KYDA Invitational Stockrisers

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Scranton, Pennsylvania was the weekend destination for the KYDA Invitational. This was a loaded event with clubs from multiple shoe-circuits present in addition to elite independents all facing-off under one roof at Riverfront Sports.

With plenty of nationally recognized prospects taking the court, there was no shortage of star power in the building. But the platform also provided opportunity for the following under-the-radar gems to take advantage of the spotlight.


Kyle Filipowski (2022/6’10/NY Rens)

The best overall performance of the weekend. Period. Kyle was absolutely electric as a playmaker for others, collapsing the defense off the dribble and finding teammates with an array of impressive dimes that resulted in easy baskets. It is simply unfair for a 6’10 prospect to possess that level of spatial awareness. An equally potent shotmaker, Filipowski consistently connected on triples in pick-and-pop action with good mechanics and a release point that makes the shot nearly unblockable. The talented senior-to-be was also able to break down defenders in isolation with dribble penetration before finishing at the rim. Kyle is an undervalued athlete, he’s extremely fluid and elevated easily when finishing off 1 or 2 legs. Kyle displayed the level of versatility + skill that places him in the conversation as one of the premier prospects in America. Filipowski is the epitome of the term mismatch, as he impacts the game from nearly any spot on the court and is compatible with any lineup combination. He has entered our database as a 5-star prospect that is criminally undervalued by mainstream services.


Antonio Hamlin (2022/6’2/Team Thrill)

Antonio put together strong performances against some of the best competition in the country in Team Final and NY Rens. Hamlin thrived in ballscreen action as both a scorer and facilitator. He punished drop-coverage with pull-ups from distance and exploited the switching approach by blowing by the opposing big before finding his roll-man with dumpoffs when help defense cut off his driving lane. While Antonio is at his best on the ball, he’s versatile enough to be more of an off-ball shooter as well. He connected on perimeter shots on the move after relocating to provide clean passing windows. As a finisher, Hamlin embraced contact and uses his superior strength to bounce off defenders while maintaining balance. In an era too enamored with measurements and combine workouts, Antonio produces in actual games. Low-mid D1s in need of a playmaking PG that can knock down perimeter shots should have him on the radar heading into the Summer.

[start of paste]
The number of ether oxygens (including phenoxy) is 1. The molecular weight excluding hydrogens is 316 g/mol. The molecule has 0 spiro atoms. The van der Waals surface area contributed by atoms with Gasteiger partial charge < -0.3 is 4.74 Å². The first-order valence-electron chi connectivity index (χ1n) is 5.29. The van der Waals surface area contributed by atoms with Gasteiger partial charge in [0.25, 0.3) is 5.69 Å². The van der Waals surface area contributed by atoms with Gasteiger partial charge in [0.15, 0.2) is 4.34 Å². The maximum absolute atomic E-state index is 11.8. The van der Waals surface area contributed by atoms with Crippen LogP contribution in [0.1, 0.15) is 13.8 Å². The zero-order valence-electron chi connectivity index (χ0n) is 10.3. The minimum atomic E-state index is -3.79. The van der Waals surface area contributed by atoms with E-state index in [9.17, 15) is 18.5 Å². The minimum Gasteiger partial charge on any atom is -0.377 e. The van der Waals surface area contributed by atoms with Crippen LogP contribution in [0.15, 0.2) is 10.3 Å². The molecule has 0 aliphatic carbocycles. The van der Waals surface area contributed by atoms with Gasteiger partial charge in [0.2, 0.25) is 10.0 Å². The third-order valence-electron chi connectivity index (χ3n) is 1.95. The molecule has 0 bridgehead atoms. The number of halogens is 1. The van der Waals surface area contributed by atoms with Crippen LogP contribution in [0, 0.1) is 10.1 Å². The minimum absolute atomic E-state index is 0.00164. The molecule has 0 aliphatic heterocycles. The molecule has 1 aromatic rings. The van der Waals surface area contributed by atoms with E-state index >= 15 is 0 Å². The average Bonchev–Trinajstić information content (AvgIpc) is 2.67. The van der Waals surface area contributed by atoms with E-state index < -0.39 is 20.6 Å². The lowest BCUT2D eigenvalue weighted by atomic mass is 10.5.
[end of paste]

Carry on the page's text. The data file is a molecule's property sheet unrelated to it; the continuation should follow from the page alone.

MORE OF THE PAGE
Jonathan Beagle (6’9/2022/City Rocks)

This was our first live viewing of Jonathan and we came away impressed. Going about 6’9 and the 215 range, Beagle put his size to good use and established deep position in the paint. Once getting the ball, he shows good touch around the rim with both hands and uses shotfakes to get defenders off the their feet for clean looks. Beagle displayed good pursuit on the offensive glass and keeps the ball high rather than bringing the it down once collecting he rebound, optimizing his chances of a putback. Defensively, he’s not an explosive athlete, but he did make solid rotations and put himself in position to come up with blocks by using his size/length. UMass recently offered and we anticipate more programs from the MM+ to HM levels doing the same in short order. Bigs with this combination of size/touch/hands are highly coveted for a reason.


Trey Thomas (6’3/2022/Team Melo)

In a gym full of bucket-getters, Trey was among the very best in attendance. The standout junior has a great jumpshot with NBA range. He consistently created space by using jabsteps to back his defender up before raising up for triples with an extremely quick release. While he was at his best as a catch-and-shoot floorspacer, there is more to his game. Thomas displayed some on-ball ability by connecting on pull-ups from midrange and flashed the ability to change direction with a live dribble before getting to the rim + finishing. Defensively, Trey was a willing defender that wasn’t afraid to pick-up full court. That tenacity paid dividends as he came up with steals and turned those into transition buckets. Lots to like about the DMV-area native and we expect him to be a regional priority for college programs this Summer.

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